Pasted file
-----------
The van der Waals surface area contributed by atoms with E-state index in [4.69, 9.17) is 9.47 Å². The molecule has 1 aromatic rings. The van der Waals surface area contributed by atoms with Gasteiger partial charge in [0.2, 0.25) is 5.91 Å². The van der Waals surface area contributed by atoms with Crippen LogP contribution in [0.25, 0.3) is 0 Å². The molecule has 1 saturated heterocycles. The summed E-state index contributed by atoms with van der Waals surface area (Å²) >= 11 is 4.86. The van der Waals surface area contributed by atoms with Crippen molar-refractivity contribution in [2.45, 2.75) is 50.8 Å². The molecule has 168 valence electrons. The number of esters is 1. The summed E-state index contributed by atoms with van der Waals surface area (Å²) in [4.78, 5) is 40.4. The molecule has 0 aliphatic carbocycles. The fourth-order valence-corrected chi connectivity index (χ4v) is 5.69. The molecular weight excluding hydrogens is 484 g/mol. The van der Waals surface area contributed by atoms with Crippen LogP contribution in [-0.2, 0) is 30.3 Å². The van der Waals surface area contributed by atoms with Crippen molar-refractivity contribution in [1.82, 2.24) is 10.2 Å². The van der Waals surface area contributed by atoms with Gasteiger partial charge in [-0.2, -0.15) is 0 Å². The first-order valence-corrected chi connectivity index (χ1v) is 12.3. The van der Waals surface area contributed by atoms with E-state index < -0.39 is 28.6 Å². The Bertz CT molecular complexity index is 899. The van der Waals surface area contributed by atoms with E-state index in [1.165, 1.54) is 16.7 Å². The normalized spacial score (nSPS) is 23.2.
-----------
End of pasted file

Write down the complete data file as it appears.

The van der Waals surface area contributed by atoms with E-state index in [4.69, 9.17) is 9.47 Å². The molecule has 1 aromatic rings. The van der Waals surface area contributed by atoms with Gasteiger partial charge in [0.2, 0.25) is 5.91 Å². The van der Waals surface area contributed by atoms with Crippen LogP contribution in [0.25, 0.3) is 0 Å². The molecule has 1 saturated heterocycles. The summed E-state index contributed by atoms with van der Waals surface area (Å²) >= 11 is 4.86. The van der Waals surface area contributed by atoms with Crippen molar-refractivity contribution in [2.45, 2.75) is 50.8 Å². The molecule has 168 valence electrons. The number of esters is 1. The summed E-state index contributed by atoms with van der Waals surface area (Å²) in [4.78, 5) is 40.4. The molecule has 0 aliphatic carbocycles. The fourth-order valence-corrected chi connectivity index (χ4v) is 5.69. The molecular weight excluding hydrogens is 484 g/mol. The van der Waals surface area contributed by atoms with Crippen LogP contribution in [-0.2, 0) is 30.3 Å². The van der Waals surface area contributed by atoms with Crippen molar-refractivity contribution in [1.82, 2.24) is 10.2 Å². The van der Waals surface area contributed by atoms with Gasteiger partial charge in [-0.2, -0.15) is 0 Å². The first-order valence-corrected chi connectivity index (χ1v) is 12.3. The van der Waals surface area contributed by atoms with E-state index < -0.39 is 28.6 Å². The Bertz CT molecular complexity index is 899. The van der Waals surface area contributed by atoms with E-state index in [1.165, 1.54) is 16.7 Å². The normalized spacial score (nSPS) is 23.2.